Best recommended products for your hamster
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Your hamster’s bedding should be made of a safe material, not be dusty, and also not smell. Any scented bedding will bother the hammy’s sensitive nose, no matter what the packaging may say. So in this article we’re going to go through the 4 best options I’ve found for hamster bedding, and discuss each of them in turn. You’ll also find them compared in a handy table as well, so you can get a clearer picture. #Hamster
You’ll find here all 5 hamster cages compared side by side. I think it’s always going to be very helpful to see things compared side by side. Once you’re done reading this table you’ll find each cage discussed in very much detail in the rest of this article. Check the article to see the cages.
You’ll find this table comparing the general usefulness of each bedding type, and anything else that might interest you. Like absorbency, odor control, how long the bag will last, and so on. After you’re done reading this table, you’ll find each of these beddings discussed in more detail in the rest of the article. Check the article for the table.
Generally you should look for a hamster wheel that’s well secured, and won’t be a health hazard for your hammy. Of course, any wheel can break, but some designs are prone to certain problems. You should look for: A good running surface Tail guards Low noise level Durability Good size compared to the hamster, we’ll get into more detail in this article Safety precautions, so the hammy has less chances of hurting himself
Hamsters prefer bedding that’s going to be soft on their feet, easy to tread on, and in a thicker layer so they can dig through it a bit if they suddenly want to. Your hamster’s bedding should be made of a safe material, not be dusty, and also not smell. Any scented bedding will bother the hammy’s sensitive nose, no matter what the packaging may say. Check the article for our recommendations.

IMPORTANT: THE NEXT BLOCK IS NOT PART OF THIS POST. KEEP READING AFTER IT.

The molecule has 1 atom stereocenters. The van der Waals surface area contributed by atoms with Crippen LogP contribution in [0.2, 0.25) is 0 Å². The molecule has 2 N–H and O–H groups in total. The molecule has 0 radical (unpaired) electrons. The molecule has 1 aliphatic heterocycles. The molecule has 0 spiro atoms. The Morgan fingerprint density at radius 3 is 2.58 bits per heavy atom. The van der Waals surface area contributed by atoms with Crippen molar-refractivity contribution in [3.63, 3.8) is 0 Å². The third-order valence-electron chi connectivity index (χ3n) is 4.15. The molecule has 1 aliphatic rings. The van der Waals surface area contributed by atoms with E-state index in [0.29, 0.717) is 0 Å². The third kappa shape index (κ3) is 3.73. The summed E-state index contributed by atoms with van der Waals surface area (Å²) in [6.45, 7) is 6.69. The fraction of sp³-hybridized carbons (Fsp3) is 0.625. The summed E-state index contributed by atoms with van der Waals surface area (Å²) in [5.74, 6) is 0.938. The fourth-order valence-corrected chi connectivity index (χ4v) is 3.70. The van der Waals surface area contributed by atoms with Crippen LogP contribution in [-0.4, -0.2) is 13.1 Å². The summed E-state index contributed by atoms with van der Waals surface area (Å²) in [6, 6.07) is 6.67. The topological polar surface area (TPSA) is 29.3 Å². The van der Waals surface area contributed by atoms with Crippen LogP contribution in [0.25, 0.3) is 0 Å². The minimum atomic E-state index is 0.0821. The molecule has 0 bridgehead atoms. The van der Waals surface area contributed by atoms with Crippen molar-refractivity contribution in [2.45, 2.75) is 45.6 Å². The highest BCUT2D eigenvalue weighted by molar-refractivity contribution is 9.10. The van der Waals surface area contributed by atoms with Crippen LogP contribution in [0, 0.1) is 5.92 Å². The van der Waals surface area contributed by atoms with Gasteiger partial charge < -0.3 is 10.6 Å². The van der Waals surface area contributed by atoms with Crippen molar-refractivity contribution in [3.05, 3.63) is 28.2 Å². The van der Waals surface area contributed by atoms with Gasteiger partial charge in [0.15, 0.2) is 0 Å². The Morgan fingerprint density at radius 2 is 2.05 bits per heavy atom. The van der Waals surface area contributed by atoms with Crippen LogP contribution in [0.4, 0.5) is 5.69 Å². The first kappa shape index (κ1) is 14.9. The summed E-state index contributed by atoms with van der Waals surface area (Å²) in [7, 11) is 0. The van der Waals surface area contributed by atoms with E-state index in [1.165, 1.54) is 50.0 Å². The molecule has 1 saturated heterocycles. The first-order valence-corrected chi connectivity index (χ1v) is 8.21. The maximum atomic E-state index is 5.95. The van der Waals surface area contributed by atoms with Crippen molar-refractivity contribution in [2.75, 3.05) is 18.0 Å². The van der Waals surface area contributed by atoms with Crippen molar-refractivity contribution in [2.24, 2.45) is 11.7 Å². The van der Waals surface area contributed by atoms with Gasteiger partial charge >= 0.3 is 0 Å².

Yes, most hamsters do use tubes or tunnels. Some will use them more often, some will use them every now and then. But all hamsters are drawn to small, tight, hidden pockets of space. This is mostly because of the nature of rodents, to always seek a tunnel or hole to hide in. Also, in the wild hamster nests are made of a series of long, interconnected tunnels and galleries.
The very idea of moving your hamster is not safe for him, but in general it’s best to keep the cage and the toys inside the hamster cage lightweight. During travel sudden stops or sharp turns might move the cage and the things inside the cage can hurt the hamster. Also, try and keep the duration and distance as short as possible. Avoid public transport, with loud noises and people bumping into you. Go for an air conditioned car that can get you there fast.
This depends mostly upon your hamster’s personality. Most hamsters will love most toys, but they can still ignore some kinds. Some hamsters like to chew. Others like to dig, some like to run, others love to hide. You’ll notice this about your hamster only after a few weeks, if you’ve given him every type of toy, and see which he uses the most.